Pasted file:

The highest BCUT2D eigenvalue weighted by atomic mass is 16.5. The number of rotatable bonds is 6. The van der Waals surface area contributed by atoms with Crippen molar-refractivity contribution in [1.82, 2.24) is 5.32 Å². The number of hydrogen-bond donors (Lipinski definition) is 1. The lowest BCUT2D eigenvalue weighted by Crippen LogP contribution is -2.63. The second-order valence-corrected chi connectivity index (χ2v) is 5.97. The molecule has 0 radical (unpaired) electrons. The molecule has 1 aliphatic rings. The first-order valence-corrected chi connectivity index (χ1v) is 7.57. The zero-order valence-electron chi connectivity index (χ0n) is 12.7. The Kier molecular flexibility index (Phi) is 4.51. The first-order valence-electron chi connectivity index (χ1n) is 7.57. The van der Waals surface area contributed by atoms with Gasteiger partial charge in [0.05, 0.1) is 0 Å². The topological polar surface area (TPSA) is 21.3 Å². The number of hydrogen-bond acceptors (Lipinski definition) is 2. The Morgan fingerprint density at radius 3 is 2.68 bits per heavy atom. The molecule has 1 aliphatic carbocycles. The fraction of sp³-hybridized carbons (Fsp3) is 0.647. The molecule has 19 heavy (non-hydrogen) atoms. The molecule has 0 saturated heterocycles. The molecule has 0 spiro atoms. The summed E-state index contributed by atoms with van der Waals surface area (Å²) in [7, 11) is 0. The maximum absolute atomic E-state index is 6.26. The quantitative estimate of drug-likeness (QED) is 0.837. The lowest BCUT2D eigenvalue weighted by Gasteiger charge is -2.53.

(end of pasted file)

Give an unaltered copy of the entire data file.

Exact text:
The highest BCUT2D eigenvalue weighted by atomic mass is 16.5. The number of rotatable bonds is 6. The van der Waals surface area contributed by atoms with Crippen molar-refractivity contribution in [1.82, 2.24) is 5.32 Å². The number of hydrogen-bond donors (Lipinski definition) is 1. The lowest BCUT2D eigenvalue weighted by Crippen LogP contribution is -2.63. The second-order valence-corrected chi connectivity index (χ2v) is 5.97. The molecule has 0 radical (unpaired) electrons. The molecule has 1 aliphatic rings. The first-order valence-corrected chi connectivity index (χ1v) is 7.57. The zero-order valence-electron chi connectivity index (χ0n) is 12.7. The Kier molecular flexibility index (Phi) is 4.51. The first-order valence-electron chi connectivity index (χ1n) is 7.57. The van der Waals surface area contributed by atoms with Gasteiger partial charge in [0.05, 0.1) is 0 Å². The topological polar surface area (TPSA) is 21.3 Å². The number of hydrogen-bond acceptors (Lipinski definition) is 2. The Morgan fingerprint density at radius 3 is 2.68 bits per heavy atom. The molecule has 1 aliphatic carbocycles. The fraction of sp³-hybridized carbons (Fsp3) is 0.647. The molecule has 19 heavy (non-hydrogen) atoms. The molecule has 0 saturated heterocycles. The molecule has 0 spiro atoms. The summed E-state index contributed by atoms with van der Waals surface area (Å²) in [7, 11) is 0. The maximum absolute atomic E-state index is 6.26. The quantitative estimate of drug-likeness (QED) is 0.837. The lowest BCUT2D eigenvalue weighted by Gasteiger charge is -2.53.